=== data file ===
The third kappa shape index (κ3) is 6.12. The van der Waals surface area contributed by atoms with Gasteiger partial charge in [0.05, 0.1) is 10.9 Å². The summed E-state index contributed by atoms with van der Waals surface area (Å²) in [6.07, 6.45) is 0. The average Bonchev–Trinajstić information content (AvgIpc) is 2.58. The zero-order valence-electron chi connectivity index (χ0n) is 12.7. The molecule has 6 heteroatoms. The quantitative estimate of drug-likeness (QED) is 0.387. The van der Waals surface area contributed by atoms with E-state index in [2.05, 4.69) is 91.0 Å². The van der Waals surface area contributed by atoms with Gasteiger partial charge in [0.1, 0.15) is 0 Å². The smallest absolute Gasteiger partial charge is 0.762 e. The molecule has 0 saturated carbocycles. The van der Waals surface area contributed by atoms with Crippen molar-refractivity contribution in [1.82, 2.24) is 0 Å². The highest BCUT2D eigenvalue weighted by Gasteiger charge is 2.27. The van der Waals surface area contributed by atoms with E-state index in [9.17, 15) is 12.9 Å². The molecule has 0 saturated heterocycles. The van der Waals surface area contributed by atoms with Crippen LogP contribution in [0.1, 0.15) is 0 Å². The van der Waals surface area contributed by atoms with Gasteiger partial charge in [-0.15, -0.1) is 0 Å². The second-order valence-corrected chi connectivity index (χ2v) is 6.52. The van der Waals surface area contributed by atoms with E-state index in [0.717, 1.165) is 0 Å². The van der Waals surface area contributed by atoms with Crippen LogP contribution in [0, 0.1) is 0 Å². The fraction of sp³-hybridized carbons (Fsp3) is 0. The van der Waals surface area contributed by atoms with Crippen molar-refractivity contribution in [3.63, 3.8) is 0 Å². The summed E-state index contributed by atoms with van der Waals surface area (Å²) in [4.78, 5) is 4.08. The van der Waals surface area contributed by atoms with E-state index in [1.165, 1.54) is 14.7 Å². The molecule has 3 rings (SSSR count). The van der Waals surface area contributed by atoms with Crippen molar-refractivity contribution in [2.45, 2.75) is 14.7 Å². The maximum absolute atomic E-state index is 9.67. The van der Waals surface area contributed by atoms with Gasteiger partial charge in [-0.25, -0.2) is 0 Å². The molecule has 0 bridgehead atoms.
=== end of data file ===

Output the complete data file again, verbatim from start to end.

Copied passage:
The third kappa shape index (κ3) is 6.12. The van der Waals surface area contributed by atoms with Gasteiger partial charge in [0.05, 0.1) is 10.9 Å². The summed E-state index contributed by atoms with van der Waals surface area (Å²) in [6.07, 6.45) is 0. The average Bonchev–Trinajstić information content (AvgIpc) is 2.58. The zero-order valence-electron chi connectivity index (χ0n) is 12.7. The molecule has 6 heteroatoms. The quantitative estimate of drug-likeness (QED) is 0.387. The van der Waals surface area contributed by atoms with E-state index in [2.05, 4.69) is 91.0 Å². The van der Waals surface area contributed by atoms with Gasteiger partial charge in [0.1, 0.15) is 0 Å². The smallest absolute Gasteiger partial charge is 0.762 e. The molecule has 0 saturated carbocycles. The van der Waals surface area contributed by atoms with Crippen molar-refractivity contribution in [1.82, 2.24) is 0 Å². The highest BCUT2D eigenvalue weighted by Gasteiger charge is 2.27. The van der Waals surface area contributed by atoms with E-state index in [9.17, 15) is 12.9 Å². The molecule has 0 saturated heterocycles. The van der Waals surface area contributed by atoms with Crippen LogP contribution in [0.1, 0.15) is 0 Å². The van der Waals surface area contributed by atoms with Gasteiger partial charge in [-0.15, -0.1) is 0 Å². The second-order valence-corrected chi connectivity index (χ2v) is 6.52. The van der Waals surface area contributed by atoms with E-state index in [0.717, 1.165) is 0 Å². The van der Waals surface area contributed by atoms with Crippen LogP contribution in [0, 0.1) is 0 Å². The fraction of sp³-hybridized carbons (Fsp3) is 0. The van der Waals surface area contributed by atoms with Crippen molar-refractivity contribution in [3.63, 3.8) is 0 Å². The summed E-state index contributed by atoms with van der Waals surface area (Å²) in [4.78, 5) is 4.08. The van der Waals surface area contributed by atoms with E-state index in [1.165, 1.54) is 14.7 Å². The molecule has 3 rings (SSSR count). The van der Waals surface area contributed by atoms with Crippen molar-refractivity contribution in [2.45, 2.75) is 14.7 Å². The maximum absolute atomic E-state index is 9.67. The van der Waals surface area contributed by atoms with Gasteiger partial charge in [-0.25, -0.2) is 0 Å². The molecule has 0 bridgehead atoms.